I recently attended a fundraiser for the Elizabeth Taylor AIDS Foundation. During the event I encountered so many inspiring people who spoke passionately about their commitment to ending HIV. It was a beautiful night from beginning to end — but of all the speeches I heard, there was one that truly resonated with me.
An advocate receiving an award spoke about HIV so boldly. She focused heavily on where we started over 40 years ago and reminded the audience that it was in America where HIV first got the world’s attention. It was in America where the world watched our citizens be silenced and shamed. It was in America where the world watched how oppression impacts public health. It was in America where the world watched a generation of people die and the government do nothing and say nothing. It was in America that stigma was born. The most powerful and wealthy nation in the world, yet here we are.
It was an electrifying speech that got a standing ovation.
It also got me thinking about the origins of HIV. I reflected on some of the facts that many people don’t talk about. The fact that we now know the first case of HIV goes all the way back to 1959 in Congo: The fact that it is estimated that people were dying from AIDS-related complications in Africa for at least a decade before it started getting mainstream attention. The fact that America has always sat at the epicenter of the epidemic, even though there are countries with far greater challenges.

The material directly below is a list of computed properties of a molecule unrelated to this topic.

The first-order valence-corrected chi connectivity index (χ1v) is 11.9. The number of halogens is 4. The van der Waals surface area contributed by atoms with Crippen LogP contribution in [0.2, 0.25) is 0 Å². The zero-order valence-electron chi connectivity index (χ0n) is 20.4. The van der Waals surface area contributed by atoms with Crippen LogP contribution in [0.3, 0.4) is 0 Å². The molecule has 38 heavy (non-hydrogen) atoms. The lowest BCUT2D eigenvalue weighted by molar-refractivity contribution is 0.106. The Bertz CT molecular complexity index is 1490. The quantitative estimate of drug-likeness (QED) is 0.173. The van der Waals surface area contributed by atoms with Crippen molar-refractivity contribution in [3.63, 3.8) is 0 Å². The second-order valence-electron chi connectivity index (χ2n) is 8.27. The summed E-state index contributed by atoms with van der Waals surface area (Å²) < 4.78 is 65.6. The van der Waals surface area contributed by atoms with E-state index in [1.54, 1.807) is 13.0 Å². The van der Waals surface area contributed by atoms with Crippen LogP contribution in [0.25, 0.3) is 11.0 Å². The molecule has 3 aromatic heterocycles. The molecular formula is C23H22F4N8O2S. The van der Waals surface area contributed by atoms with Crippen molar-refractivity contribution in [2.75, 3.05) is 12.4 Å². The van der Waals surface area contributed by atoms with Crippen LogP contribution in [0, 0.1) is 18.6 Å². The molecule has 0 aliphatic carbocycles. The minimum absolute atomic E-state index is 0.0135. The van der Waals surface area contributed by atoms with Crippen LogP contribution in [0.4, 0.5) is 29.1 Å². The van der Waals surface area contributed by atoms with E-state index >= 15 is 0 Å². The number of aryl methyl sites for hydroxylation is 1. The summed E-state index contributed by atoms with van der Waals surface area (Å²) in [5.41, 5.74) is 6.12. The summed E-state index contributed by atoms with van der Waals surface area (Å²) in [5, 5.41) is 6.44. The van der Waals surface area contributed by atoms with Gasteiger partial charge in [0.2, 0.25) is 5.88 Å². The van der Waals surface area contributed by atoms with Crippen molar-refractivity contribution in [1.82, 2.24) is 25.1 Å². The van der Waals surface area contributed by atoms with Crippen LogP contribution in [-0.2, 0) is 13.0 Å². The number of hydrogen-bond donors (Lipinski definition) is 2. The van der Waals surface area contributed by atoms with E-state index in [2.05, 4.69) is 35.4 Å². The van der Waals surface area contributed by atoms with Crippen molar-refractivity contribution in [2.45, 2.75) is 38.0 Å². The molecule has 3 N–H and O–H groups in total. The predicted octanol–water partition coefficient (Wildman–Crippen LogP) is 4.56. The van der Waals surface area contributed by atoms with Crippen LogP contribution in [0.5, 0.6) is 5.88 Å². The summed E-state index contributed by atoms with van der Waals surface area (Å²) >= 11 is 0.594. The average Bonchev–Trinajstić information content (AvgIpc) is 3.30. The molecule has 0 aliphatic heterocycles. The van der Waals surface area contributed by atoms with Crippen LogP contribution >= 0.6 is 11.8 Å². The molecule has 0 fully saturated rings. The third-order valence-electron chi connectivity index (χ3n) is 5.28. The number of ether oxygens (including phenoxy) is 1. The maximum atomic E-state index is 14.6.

As someone who is a part of and advocates for communities most vulnerable to HIV, I will admit that often I exist in a bubble. I spend most of my time working to impact systems of care that will improve health outcomes, and I do that through a very U.S.-focused approach. I live in the United States, therefore I am extremely focused on the U.S. epidemic. However, when we talk about HIV and how we do the work, it is important to not just look at America, but to take in consideration the immense challenges other countries face and have been facing for decades. That speech magnified that for me, and it’s why World AIDS Day is so important. It creates an opportunity for everyone to pause, get out of their bubble, and acknowledge the impact that HIV has around the globe.
We acknowledge that HIV is still a major health crisis in many parts of the world and in many communities. We acknowledge that there are health inequities across the world that allow this pandemic to continue. And most importantly, we acknowledge the people. All the people who have passed, and all the people who are living.
This month for World AIDS Day, we are celebrating amazing people living with HIV. I ask all of us to celebrate the amazing people all over the world living with HIV. Celebrate the people you know, and the people you don’t. Celebrate the people in America and the people across the globe. Think about what makes them truly amazing. They are amazing not just because they are living well with HIV. They are amazing because they are living life on their own terms. They are amazing because they stare stigma in the face every day and overcome it. They are amazing because they inspire others. They are amazing for existing.
This year, I commit to getting out of my bubble and looking at HIV beyond the United States of America. If you want to as well, visit ElizabethTaylorAIDSFoundation.org to see how you can help their HIV work in Africa. I want everyone on Earth living with HIV to know that they have my support and my admiration. Be happy and be well.
Ashley Innes is a writer and HIV advocate. Follow her on Twitter @Ash_Innes.